Painted in grand feu colours in oval panels within elaborate rococo scroll frames with standing figures of infantrymen titled on the reverse ‘Arquebuceros de Grassin Infanteria’ and ‘Croates de ynfanteria’.
The ‘Arquebuceros de Grassin Infanteria’ or Arquebusiers de Grassin were from a French regiment raised on 1st January 1744 and absorbed into other regiments on 1st August 1749. They fought in the War of the Austrian Succession at the French victories of Fontenoy in 1745 and Rocoux in 1746 in the Austrian Netherlands.
The ‘Croates de ynfanteria’ were a regiment of Croatian volunteers in the French army that existed between 5th May 1746 and 2nd December 1748.
The images are taken from engravings first published in Paris in 1747 as ‘Nouveau recueil des troupes légères de France levées depuis la présente guerre’.
These plaques were perhaps a special commission from someone who had served in these campaigns. No other examples are known.
The Real Fábrica de Alcora was established by the Count of Aranda in 1727, the factory is notable for the very high quality of draughtsmanship, which is exceptional on tin-glazed earthenware. These plaques are from the Second Period, between 1750 and 1764, when the rococo forms were introduced after the publication of the new factory Ordinances in July 1749. The Count of Aranda was ambassador to France in 1773.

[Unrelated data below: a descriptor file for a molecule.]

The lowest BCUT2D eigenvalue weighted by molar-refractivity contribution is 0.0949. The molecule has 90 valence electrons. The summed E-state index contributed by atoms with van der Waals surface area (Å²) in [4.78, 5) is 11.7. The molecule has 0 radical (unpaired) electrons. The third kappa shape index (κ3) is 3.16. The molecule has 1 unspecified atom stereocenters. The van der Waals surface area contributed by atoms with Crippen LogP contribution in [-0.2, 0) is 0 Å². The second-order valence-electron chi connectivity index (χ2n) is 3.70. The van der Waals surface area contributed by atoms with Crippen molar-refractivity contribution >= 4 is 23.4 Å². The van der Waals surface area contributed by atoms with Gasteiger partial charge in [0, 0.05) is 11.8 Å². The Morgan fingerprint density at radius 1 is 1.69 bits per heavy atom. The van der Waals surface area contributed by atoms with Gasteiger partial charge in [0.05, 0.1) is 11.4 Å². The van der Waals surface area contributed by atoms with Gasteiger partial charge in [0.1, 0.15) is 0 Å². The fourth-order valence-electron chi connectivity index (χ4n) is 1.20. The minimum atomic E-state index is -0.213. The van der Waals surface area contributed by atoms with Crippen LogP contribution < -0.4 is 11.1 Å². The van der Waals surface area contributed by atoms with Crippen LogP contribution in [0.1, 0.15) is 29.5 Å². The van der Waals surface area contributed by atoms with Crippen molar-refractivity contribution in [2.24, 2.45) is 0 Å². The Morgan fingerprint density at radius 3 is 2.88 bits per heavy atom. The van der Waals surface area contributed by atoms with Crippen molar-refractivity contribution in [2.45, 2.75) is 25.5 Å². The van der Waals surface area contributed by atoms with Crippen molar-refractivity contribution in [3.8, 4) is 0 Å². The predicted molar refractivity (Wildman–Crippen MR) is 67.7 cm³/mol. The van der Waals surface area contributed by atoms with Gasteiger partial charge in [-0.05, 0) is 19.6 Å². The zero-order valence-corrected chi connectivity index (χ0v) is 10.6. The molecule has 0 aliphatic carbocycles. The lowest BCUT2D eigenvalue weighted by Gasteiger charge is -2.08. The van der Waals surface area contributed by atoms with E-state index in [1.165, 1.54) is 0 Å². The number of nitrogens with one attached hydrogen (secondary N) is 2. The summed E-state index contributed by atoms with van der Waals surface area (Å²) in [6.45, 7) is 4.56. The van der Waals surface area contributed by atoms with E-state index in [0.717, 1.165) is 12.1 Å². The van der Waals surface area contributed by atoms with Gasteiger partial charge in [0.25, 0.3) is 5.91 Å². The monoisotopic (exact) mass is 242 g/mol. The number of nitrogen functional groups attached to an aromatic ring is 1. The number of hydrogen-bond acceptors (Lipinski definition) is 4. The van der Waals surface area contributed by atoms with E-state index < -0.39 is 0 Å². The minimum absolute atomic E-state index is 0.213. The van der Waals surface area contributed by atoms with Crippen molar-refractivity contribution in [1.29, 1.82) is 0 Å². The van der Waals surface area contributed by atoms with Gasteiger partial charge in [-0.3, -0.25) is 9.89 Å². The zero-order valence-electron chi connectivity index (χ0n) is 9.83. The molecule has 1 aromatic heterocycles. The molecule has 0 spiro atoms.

Antony Ray in Spanish Pottery, 1248-1898, London, 2000, p. 224, probably refers to these plaques, in a private collection depicting Spanish infantrymen, as dating from the period of the Peninsular War. In fact the soldiers depicted are not Spanish and date from much earlier. The quality of glaze, the palette and decoration is completely consistent with a date of 1752-64.
Condition – The ‘Arquebuceros de Grassin Infanteria’ plaque has a small section of a scroll at the bottom neatly restuck.
The ‘Croates de ynfanteria’ plaque: The bottom section of the mask below the mouth is remade with a break across the face of the mask and a small section of scroll restuck at the top.
Detailed conservation report available.
Provenance – T. H. Clarke Collection
This item has been sold